These structures are systems that emerge and shift, responding to a changing environment, sometimes from the instigation of human societies. A view of these systems is fundamental to understanding the evolution of physical, ecological, cultural, economic and social systems in human culture. Structures are not static, and the interrelated patterns create new possibilities. An article on economics, by Sara Robinson, is part of a series in Alternet's "New Economic Visions" that discusses the emergence of new economic and social structures from the currently failing economic system.
How is the emergent new economy different? Her points are as follows:
Small Is Beautiful - it's local
Marx 2.0 - shared profits are smaller
Systems Theory - interrelated systems
A World Like the Web - matrices and connected frameworks
Reform, Revolution, and Evolution - evolution of the new within the old
This kind of flexible, smaller and nexus-linked structure is the necessary framework for a new economy that is responsive to a sustainable scale of human existence on this planet. It has to emerge, since the existing structures are producing destructive and corrosive situations throughout human society that are detrimental to the entire ecosystem. This is as outlined by Share The World’s Resources (STWR), a privately funded NGO:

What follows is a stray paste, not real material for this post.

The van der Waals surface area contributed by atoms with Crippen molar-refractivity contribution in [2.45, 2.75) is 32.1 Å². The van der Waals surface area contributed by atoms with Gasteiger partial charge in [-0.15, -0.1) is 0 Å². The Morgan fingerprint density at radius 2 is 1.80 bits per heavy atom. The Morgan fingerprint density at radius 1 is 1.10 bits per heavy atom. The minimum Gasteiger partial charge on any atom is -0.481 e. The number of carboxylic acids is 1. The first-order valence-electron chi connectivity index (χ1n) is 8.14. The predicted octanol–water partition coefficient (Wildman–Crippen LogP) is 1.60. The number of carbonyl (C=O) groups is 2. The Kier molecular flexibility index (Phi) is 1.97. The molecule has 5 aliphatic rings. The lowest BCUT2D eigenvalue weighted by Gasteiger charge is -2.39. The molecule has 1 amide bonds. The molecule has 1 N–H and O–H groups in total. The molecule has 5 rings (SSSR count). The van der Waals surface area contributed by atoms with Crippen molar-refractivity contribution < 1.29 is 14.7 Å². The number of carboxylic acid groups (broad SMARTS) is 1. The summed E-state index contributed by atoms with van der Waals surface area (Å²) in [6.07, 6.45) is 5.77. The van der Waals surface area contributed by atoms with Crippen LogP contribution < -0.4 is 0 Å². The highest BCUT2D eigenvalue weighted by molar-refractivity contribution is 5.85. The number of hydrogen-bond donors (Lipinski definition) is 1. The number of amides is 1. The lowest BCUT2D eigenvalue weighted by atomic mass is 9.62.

Another fundamental concern is how a deregulated and globalised economy has locked large swathes of humanity into unsustainable patterns of overproduction and overconsumption. This irresponsible economic model is the real cause of our environmental problems, which include the rapid depletion of the world's natural resources and surging carbon emissions that governments seem unable - or unwilling - to contain. We are also confronted by an ever-widening gap between rich and poor, the excessive influence of corporate power, on-going financial instability and economic uncertainty.
A commentator in Future of Hope identified one of the root causes of their financial collapse as the domination of aggressively masculine business practices sanctioned by their government. These, he went on to explain, would still be considered successful strategies if they hadn't ultimately precipitated the country's collapse. The same blinkered approach to commerce applies across the world. The inherent flaws in the 'business as usual' model remain largely unacknowledged despite the grave financial and environmental crises it has exacerbated, and policymakers continue to blindly pursue their intimate relationship with the corporate sector.